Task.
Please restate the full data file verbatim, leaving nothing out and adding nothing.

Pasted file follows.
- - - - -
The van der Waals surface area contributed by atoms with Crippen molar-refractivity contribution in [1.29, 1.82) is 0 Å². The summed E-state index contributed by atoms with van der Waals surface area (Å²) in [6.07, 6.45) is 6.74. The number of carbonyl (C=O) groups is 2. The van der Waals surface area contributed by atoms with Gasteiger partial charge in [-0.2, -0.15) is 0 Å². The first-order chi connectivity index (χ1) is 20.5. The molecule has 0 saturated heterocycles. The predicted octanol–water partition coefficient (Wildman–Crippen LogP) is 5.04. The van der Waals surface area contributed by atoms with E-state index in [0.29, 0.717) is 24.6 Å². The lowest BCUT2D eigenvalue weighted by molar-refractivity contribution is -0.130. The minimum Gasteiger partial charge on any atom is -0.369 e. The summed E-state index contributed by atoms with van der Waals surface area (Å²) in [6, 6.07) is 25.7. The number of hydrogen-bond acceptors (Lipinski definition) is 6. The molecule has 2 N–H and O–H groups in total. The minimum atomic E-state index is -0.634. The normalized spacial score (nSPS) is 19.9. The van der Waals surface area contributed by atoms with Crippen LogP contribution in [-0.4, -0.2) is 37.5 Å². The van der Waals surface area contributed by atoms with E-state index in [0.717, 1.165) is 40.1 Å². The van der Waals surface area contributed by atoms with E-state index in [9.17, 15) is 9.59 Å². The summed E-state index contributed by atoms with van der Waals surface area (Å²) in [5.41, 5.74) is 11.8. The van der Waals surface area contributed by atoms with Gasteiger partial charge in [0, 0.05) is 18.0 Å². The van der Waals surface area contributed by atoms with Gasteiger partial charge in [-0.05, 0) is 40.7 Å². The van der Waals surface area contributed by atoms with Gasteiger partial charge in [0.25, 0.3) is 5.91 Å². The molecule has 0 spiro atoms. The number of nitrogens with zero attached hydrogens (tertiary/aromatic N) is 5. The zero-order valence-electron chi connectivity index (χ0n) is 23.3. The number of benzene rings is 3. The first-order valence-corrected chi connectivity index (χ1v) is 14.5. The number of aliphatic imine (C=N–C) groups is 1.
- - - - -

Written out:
The van der Waals surface area contributed by atoms with Crippen molar-refractivity contribution in [1.29, 1.82) is 0 Å². The summed E-state index contributed by atoms with van der Waals surface area (Å²) in [6.07, 6.45) is 6.74. The number of carbonyl (C=O) groups is 2. The van der Waals surface area contributed by atoms with Gasteiger partial charge in [-0.2, -0.15) is 0 Å². The first-order chi connectivity index (χ1) is 20.5. The molecule has 0 saturated heterocycles. The predicted octanol–water partition coefficient (Wildman–Crippen LogP) is 5.04. The van der Waals surface area contributed by atoms with E-state index in [0.29, 0.717) is 24.6 Å². The lowest BCUT2D eigenvalue weighted by molar-refractivity contribution is -0.130. The minimum Gasteiger partial charge on any atom is -0.369 e. The summed E-state index contributed by atoms with van der Waals surface area (Å²) in [6, 6.07) is 25.7. The number of hydrogen-bond acceptors (Lipinski definition) is 6. The molecule has 2 N–H and O–H groups in total. The minimum atomic E-state index is -0.634. The normalized spacial score (nSPS) is 19.9. The van der Waals surface area contributed by atoms with Crippen LogP contribution in [-0.4, -0.2) is 37.5 Å². The van der Waals surface area contributed by atoms with E-state index in [0.717, 1.165) is 40.1 Å². The van der Waals surface area contributed by atoms with E-state index in [9.17, 15) is 9.59 Å². The summed E-state index contributed by atoms with van der Waals surface area (Å²) in [5.41, 5.74) is 11.8. The van der Waals surface area contributed by atoms with Gasteiger partial charge in [0, 0.05) is 18.0 Å². The van der Waals surface area contributed by atoms with Gasteiger partial charge in [-0.05, 0) is 40.7 Å². The van der Waals surface area contributed by atoms with Gasteiger partial charge in [0.25, 0.3) is 5.91 Å². The molecule has 0 spiro atoms. The number of nitrogens with zero attached hydrogens (tertiary/aromatic N) is 5. The zero-order valence-electron chi connectivity index (χ0n) is 23.3. The number of benzene rings is 3. The first-order valence-corrected chi connectivity index (χ1v) is 14.5. The number of aliphatic imine (C=N–C) groups is 1.